Silly Putty History - author unknown


Silly putty: It's almost 50! It's still silly! And it still sells!

This story ran Aug. 2, 1995 in The Courant

In a world where sleek, speeding Rollerblades and high-tech video games compete for kids' attention, it may be surprising that a glob of goo known as Silly Putty keeps bouncing along, 45 years after it arrived on the scene.

This pliable little plaything was a bit of marketing magic that catapulted Connecticut into the toy-making spotlight in August 1950, shortly after the "gupp," as he called it, was first sold by Peter Hodgson, an out-of-work copywriter from New Haven.

It became a craze in the 1950s. Children wouldn't sit still until they got their hands on Silly Putty. Then they sat only long enough to press it against their favorite comics and peel away the impressions. As soon as a kid learned how high Silly Putty bounced, these pinkish, nut-sized balls were ricocheting all around their homes.

A '90s kind of thing

In 1968 the astronauts on the Apollo 8 moon mission carried Silly Putty into space in a specially designed sterling-silver egg -- to alleviate boredom and help fasten down tools during weightlessness.

Students from Pinkerton Academy in Derry, N.H., used Silly Putty to help them prepare for the New England final competition for the annual Science Bowl of the U.S. Department of Energy -- a Q & A match in which the team that pushes the buzzer first gets to answer.

"I've been using it to strengthen my thumb and forefinger," said team captain Brad Gagne, a senior. "The Silly Putty is to get quick on the reflexes."

Free-lance writer Jama Coomes wrote this year in the Louisville (Ky.) Courier-Journal that she has owned the same Silly Putty for almost five years, and it "has saved me thousands of dollars in psychiatrist's fees."

Coomes described the therapeutic values of Silly Putty while kneading it, bouncing it, rolling it, stretching it and lifting impressions of faces of newly engaged couples from newspaper pages; then distorting them to release her anger at a date who stood her up.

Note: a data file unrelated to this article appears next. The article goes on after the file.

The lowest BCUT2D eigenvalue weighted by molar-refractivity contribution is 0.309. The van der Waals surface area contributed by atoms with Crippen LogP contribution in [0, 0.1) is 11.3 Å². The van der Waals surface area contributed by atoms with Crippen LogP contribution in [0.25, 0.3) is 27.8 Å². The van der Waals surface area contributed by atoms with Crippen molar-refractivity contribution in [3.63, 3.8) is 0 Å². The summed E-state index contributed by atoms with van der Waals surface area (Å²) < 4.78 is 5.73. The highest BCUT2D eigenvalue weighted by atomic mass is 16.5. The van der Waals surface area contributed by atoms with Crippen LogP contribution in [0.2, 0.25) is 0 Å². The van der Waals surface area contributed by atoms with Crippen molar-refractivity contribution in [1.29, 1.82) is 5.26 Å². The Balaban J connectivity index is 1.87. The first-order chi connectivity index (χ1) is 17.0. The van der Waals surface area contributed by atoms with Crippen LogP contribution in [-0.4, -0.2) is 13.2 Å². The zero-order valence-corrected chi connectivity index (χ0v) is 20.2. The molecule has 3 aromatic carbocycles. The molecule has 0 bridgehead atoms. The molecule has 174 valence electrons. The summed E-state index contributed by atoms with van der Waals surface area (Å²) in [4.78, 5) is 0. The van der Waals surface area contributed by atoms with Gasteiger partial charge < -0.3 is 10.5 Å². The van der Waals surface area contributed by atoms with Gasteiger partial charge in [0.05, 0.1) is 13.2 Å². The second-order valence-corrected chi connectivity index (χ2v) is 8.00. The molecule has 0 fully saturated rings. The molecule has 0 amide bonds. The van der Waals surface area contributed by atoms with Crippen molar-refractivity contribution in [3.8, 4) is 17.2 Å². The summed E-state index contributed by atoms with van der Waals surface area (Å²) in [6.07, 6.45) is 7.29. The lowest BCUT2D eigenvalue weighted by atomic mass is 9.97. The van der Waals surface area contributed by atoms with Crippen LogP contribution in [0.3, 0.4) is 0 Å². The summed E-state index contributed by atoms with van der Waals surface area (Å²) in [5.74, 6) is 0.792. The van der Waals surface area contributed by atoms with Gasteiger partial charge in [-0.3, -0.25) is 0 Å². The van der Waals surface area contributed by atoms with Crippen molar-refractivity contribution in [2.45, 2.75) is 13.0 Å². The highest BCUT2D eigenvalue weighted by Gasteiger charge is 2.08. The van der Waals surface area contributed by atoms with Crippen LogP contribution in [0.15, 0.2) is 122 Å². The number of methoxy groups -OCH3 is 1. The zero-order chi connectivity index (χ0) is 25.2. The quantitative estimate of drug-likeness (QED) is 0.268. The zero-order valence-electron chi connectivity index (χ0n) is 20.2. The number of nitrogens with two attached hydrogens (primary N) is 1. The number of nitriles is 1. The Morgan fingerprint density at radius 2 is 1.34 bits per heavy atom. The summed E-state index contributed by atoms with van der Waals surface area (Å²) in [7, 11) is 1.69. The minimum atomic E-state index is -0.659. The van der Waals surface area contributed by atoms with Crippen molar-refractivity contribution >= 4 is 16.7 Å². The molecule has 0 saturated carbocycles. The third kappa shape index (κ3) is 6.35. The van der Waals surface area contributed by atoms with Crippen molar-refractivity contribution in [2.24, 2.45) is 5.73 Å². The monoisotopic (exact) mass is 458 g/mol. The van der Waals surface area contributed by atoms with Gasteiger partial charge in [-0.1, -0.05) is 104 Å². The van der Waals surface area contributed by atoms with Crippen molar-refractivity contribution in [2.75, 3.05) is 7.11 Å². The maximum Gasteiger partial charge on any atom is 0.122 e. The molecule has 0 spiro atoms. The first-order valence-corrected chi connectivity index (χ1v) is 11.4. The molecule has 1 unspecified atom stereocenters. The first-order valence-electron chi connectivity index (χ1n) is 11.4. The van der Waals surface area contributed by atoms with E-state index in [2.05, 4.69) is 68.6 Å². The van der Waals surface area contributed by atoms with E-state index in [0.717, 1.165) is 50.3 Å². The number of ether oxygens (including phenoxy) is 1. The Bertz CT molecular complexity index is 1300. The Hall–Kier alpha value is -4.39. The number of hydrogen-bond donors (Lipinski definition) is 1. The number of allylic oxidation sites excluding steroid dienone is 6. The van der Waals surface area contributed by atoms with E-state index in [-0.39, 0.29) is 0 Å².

The Columbus (Ohio) Zoo used it to make casts of the hands and feet of gorillas for educational purposes.

Silly Putty can also be used to clean typewriter keys, plug leaks, remove lint from clothing and steady wobbly tables.

The 6 million units produced last year are three times what was produced in 1987, says Binney & Smith Inc., the Crayola crayon people who have made Silly Putty for the past 18 years.

A market survey in 1990 showed that 97 percent of American households recognize the name Silly Putty and that almost 70 percent of American households have purchased it at some time.

In 1990, they added four fluorescent colors -- magenta, orange, green and yellow. In 1991, Glow in the Dark Silly Putty arrived. Most pieces, still packed in plastic eggs, are priced under $2. But Classic Silly Putty is still the best seller.

The man who made it all possible was Hodgson. In 1949 he went to work in New Haven for an advertising agency, which folded in six months. Out of work and broke, this restless, energetic 37-year-old was searching for something to do when he met up with "gupp."

Gupp also had no place to go. It had been discovered six years earlier by James Wright, an engineer in General Electric's New Haven laboratory. Seeking to develop a synthetic rubber, Wright combined boric acid and silicone oil and got bouncing putty.

General Electric sent samples to engineers around the world but nobody could find anything practical to do with it.

 

Hodgson discovered it in a New Haven toy shop, whose owner, Ruth Fallgatter, had gotten the gupp from a friend who was an engineer with GE. Hodgson suggested she make it a toy for adults, but she wasn't interested.

"I'm a marketing man," he thought, so he decided to give the gupp a silly name and market it.

 

Already $12,000 in debt, Hodgson borrowed $147 to buy a batch of the stuff. He and some part-time workers from Yale University, balled the putty up in 1-ounce portions and tucked into plastic eggs (Easter was coming. The price was about $1 a piece.

 

Hodgson got Doubleday bookstores to take his product. But Silly Putty sales didn't really roll until August when it was mentioned in The New Yorker magazine's "Talk of the Town" section Aug. 26.

Hodgson's phone rang for four days, and he had a quarter-million orders. He moved his production operation into a converted barn on Totoket Road in North Branford. In the next 17 years, the company expanded into Canada and West Germany, and annual sales reached $5 million.

Silly Putty made Hodgson a very wealthy man. He and his wife, Margaret, lived in Madison in a mansion, with a tennis court and swimming pool, on 88 partially wooded acres overlooking Long Island Sound. Their place came to be known as the Silly Putty Estate. Hodgson died there at age 64 in 1976, leaving an estate of $140 million.


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